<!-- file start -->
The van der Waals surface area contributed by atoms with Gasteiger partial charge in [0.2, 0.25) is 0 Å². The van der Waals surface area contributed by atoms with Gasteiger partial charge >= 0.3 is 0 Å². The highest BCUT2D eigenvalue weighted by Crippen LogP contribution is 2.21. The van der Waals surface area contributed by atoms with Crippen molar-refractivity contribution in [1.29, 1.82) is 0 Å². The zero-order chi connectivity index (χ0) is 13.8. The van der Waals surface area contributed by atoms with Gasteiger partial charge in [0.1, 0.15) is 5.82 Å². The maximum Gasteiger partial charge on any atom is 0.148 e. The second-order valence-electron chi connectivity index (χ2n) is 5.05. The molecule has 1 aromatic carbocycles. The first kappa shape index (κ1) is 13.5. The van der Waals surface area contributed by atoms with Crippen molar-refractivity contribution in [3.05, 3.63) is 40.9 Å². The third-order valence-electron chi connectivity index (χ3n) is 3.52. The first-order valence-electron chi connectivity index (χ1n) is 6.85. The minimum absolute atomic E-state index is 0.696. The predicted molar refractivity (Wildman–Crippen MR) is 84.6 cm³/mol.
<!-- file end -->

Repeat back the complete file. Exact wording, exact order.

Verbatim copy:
The van der Waals surface area contributed by atoms with Gasteiger partial charge in [0.2, 0.25) is 0 Å². The van der Waals surface area contributed by atoms with Gasteiger partial charge >= 0.3 is 0 Å². The highest BCUT2D eigenvalue weighted by Crippen LogP contribution is 2.21. The van der Waals surface area contributed by atoms with Crippen molar-refractivity contribution in [1.29, 1.82) is 0 Å². The zero-order chi connectivity index (χ0) is 13.8. The van der Waals surface area contributed by atoms with Gasteiger partial charge in [0.1, 0.15) is 5.82 Å². The maximum Gasteiger partial charge on any atom is 0.148 e. The second-order valence-electron chi connectivity index (χ2n) is 5.05. The molecule has 1 aromatic carbocycles. The first kappa shape index (κ1) is 13.5. The van der Waals surface area contributed by atoms with Crippen molar-refractivity contribution in [3.05, 3.63) is 40.9 Å². The third-order valence-electron chi connectivity index (χ3n) is 3.52. The first-order valence-electron chi connectivity index (χ1n) is 6.85. The minimum absolute atomic E-state index is 0.696. The predicted molar refractivity (Wildman–Crippen MR) is 84.6 cm³/mol.